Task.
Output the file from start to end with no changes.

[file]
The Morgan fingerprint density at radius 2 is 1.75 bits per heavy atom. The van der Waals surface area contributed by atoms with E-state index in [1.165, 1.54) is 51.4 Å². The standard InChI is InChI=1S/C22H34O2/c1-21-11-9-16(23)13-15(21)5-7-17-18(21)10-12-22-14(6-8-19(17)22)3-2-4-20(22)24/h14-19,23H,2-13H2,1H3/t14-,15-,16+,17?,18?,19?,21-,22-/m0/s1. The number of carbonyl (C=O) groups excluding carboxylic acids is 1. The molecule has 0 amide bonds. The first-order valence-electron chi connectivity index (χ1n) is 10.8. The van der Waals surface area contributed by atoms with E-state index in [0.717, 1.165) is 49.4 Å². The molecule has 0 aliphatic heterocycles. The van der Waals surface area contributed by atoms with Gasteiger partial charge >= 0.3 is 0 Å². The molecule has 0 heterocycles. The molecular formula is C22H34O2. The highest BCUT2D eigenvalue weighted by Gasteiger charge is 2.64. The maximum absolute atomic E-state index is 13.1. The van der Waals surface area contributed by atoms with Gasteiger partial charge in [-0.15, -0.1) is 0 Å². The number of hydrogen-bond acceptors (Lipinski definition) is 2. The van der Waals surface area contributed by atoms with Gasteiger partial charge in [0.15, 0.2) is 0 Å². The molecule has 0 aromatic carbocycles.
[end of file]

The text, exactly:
The Morgan fingerprint density at radius 2 is 1.75 bits per heavy atom. The van der Waals surface area contributed by atoms with E-state index in [1.165, 1.54) is 51.4 Å². The standard InChI is InChI=1S/C22H34O2/c1-21-11-9-16(23)13-15(21)5-7-17-18(21)10-12-22-14(6-8-19(17)22)3-2-4-20(22)24/h14-19,23H,2-13H2,1H3/t14-,15-,16+,17?,18?,19?,21-,22-/m0/s1. The number of carbonyl (C=O) groups excluding carboxylic acids is 1. The molecule has 0 amide bonds. The first-order valence-electron chi connectivity index (χ1n) is 10.8. The van der Waals surface area contributed by atoms with E-state index in [0.717, 1.165) is 49.4 Å². The molecule has 0 aliphatic heterocycles. The van der Waals surface area contributed by atoms with Gasteiger partial charge >= 0.3 is 0 Å². The molecule has 0 heterocycles. The molecular formula is C22H34O2. The highest BCUT2D eigenvalue weighted by Gasteiger charge is 2.64. The maximum absolute atomic E-state index is 13.1. The van der Waals surface area contributed by atoms with Gasteiger partial charge in [-0.15, -0.1) is 0 Å². The number of hydrogen-bond acceptors (Lipinski definition) is 2. The van der Waals surface area contributed by atoms with Gasteiger partial charge in [0.15, 0.2) is 0 Å². The molecule has 0 aromatic carbocycles.